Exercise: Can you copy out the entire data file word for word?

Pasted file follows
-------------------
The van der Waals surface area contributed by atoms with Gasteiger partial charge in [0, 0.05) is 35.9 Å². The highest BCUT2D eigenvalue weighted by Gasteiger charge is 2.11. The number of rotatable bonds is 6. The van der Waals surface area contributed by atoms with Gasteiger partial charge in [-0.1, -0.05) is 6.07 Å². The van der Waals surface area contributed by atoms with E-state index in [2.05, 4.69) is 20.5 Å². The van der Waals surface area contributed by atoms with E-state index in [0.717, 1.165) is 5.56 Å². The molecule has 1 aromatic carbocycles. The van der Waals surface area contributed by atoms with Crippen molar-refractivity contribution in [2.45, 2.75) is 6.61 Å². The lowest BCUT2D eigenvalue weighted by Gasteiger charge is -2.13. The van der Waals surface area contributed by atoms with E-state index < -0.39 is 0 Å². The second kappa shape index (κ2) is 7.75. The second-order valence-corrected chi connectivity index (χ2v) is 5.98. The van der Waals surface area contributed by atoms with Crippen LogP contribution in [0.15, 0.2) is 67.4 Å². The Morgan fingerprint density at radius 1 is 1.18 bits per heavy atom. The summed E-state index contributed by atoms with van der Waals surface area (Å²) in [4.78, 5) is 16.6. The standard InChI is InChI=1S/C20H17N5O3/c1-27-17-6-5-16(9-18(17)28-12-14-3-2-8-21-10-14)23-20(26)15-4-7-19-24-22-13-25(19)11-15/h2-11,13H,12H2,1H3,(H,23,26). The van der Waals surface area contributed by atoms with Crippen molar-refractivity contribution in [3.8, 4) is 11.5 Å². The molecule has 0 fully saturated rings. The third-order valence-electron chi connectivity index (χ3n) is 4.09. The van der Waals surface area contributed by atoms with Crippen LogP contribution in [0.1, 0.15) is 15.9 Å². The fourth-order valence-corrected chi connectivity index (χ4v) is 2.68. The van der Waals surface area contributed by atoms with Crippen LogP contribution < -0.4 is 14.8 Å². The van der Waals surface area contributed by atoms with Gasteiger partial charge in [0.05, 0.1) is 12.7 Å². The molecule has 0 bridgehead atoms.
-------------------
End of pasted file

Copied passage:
The van der Waals surface area contributed by atoms with Gasteiger partial charge in [0, 0.05) is 35.9 Å². The highest BCUT2D eigenvalue weighted by Gasteiger charge is 2.11. The number of rotatable bonds is 6. The van der Waals surface area contributed by atoms with Gasteiger partial charge in [-0.1, -0.05) is 6.07 Å². The van der Waals surface area contributed by atoms with E-state index in [2.05, 4.69) is 20.5 Å². The van der Waals surface area contributed by atoms with E-state index in [0.717, 1.165) is 5.56 Å². The molecule has 1 aromatic carbocycles. The van der Waals surface area contributed by atoms with Crippen molar-refractivity contribution in [2.45, 2.75) is 6.61 Å². The lowest BCUT2D eigenvalue weighted by Gasteiger charge is -2.13. The van der Waals surface area contributed by atoms with E-state index < -0.39 is 0 Å². The second kappa shape index (κ2) is 7.75. The second-order valence-corrected chi connectivity index (χ2v) is 5.98. The van der Waals surface area contributed by atoms with Crippen LogP contribution in [0.15, 0.2) is 67.4 Å². The Morgan fingerprint density at radius 1 is 1.18 bits per heavy atom. The summed E-state index contributed by atoms with van der Waals surface area (Å²) in [4.78, 5) is 16.6. The standard InChI is InChI=1S/C20H17N5O3/c1-27-17-6-5-16(9-18(17)28-12-14-3-2-8-21-10-14)23-20(26)15-4-7-19-24-22-13-25(19)11-15/h2-11,13H,12H2,1H3,(H,23,26). The van der Waals surface area contributed by atoms with Crippen molar-refractivity contribution in [3.8, 4) is 11.5 Å². The molecule has 0 fully saturated rings. The third-order valence-electron chi connectivity index (χ3n) is 4.09. The van der Waals surface area contributed by atoms with Crippen LogP contribution in [0.1, 0.15) is 15.9 Å². The fourth-order valence-corrected chi connectivity index (χ4v) is 2.68. The van der Waals surface area contributed by atoms with Crippen LogP contribution < -0.4 is 14.8 Å². The van der Waals surface area contributed by atoms with Gasteiger partial charge in [0.05, 0.1) is 12.7 Å². The molecule has 0 bridgehead atoms.